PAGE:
Ipi

100 ms figure 11.1 (a) A train of a pulse song of D. birchii with polycyclic sound pulses (CN 4 to 5 cycles/pulse, PL around 12 msec, IPI around 30 msec and frequency around 400 Hz). Number of pulses in the pulse train (PN) is nine and the length of the pulse train (PTL) 250 msec. (b) A sine song of D. serrata with a carrier frequency of about 140 Hz and a burst length (BL) of 230 msec. (c) A pulse train of D. montana consisting of eight sound pulses (PN) with PTL of 380 msec. Among the pulse characters CN is around 5 cycles/pulse, PL around 20 msec and IPI around 35 msec. The carrier frequency of the song is about 300 Hz. (d) The first two pulses of a pulse train of D. littoralis consisting of long sound pulses (PL around 40 msec, CN around 12 cycles/pulse, IPI around 300 msec and frequency around 320 Hz).

temperature, which has to be taken in account when recording the songs (Hoikkala, 1985; Noor and Aquadro, 1998).

In addition to males, females also may produce acoustic cues during courtship. Ewing and Bennet-Clark (1968) reported that the "buzz" is essentially the same in all species of the melanogaster and obscura groups. Closer inspection of female songs has revealed species differences, e.g. in the virilis group (Satokangas et al., 1994) and in the bipectinata complex of the melanogaster subgroup (Crossley, 1986). Female songs are generally more irregular than the male songs.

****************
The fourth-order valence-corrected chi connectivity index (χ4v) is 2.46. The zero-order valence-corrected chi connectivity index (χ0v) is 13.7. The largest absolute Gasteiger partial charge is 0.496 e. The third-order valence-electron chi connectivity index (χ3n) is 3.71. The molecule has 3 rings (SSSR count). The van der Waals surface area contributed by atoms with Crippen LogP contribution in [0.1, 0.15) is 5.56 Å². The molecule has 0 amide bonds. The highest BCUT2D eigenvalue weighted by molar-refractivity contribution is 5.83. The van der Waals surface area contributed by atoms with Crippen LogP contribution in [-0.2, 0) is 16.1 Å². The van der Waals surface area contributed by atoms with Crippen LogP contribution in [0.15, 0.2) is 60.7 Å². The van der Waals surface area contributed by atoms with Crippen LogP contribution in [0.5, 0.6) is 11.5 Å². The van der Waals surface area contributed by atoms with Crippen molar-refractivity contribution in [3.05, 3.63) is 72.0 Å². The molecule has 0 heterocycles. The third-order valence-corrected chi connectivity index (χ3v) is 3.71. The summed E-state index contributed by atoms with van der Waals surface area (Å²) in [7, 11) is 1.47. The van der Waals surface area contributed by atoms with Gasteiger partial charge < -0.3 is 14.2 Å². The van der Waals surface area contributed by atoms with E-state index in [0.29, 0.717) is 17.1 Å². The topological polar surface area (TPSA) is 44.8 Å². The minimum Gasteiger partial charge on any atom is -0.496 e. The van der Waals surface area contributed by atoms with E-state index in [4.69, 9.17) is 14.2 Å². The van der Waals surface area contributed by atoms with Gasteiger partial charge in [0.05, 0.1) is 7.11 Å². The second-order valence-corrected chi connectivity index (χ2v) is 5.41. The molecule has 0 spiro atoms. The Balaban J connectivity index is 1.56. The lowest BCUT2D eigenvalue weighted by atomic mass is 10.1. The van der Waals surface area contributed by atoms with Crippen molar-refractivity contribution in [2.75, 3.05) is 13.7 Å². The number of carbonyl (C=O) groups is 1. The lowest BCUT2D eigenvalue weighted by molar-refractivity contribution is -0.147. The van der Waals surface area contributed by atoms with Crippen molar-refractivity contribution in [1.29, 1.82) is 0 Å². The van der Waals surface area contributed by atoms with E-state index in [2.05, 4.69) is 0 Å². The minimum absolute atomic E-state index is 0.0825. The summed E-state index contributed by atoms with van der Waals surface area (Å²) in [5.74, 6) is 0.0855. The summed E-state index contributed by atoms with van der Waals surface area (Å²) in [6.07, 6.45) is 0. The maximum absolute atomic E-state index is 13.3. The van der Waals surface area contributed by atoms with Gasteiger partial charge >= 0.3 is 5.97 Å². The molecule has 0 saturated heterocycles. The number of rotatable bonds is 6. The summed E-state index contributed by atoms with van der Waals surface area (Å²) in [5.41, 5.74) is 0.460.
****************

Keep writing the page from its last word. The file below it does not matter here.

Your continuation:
In D. melanogaster, antennal hearing organs mediate the detection of conspecific songs in females and the arista tips of male and female antennae are moderately tuned to frequencies around 425 Hz (Gopfert and Robert, 2002). Sensory feed-back seems to play an important role also in shaping the courtship song in Drosophila, as males with auditory mutations are not able to produce normal song (Tauber and Eberl, 2001). Tauber and Eberl (2003) have reviewed acoustic communication in Drosophila focusing on the proximate, neural aspects of sound production and hearing.

In the present review I shall first give an overview on song variation between and within various Drosophila species and then go through the studies on the inheritance of male song characters using classical crossing experiments, quantitative genetic methods and gene transfer techniques. Finally there will be a short discussion on major questions concerning the evolution of species-specific courtship songs in Drosophila species.

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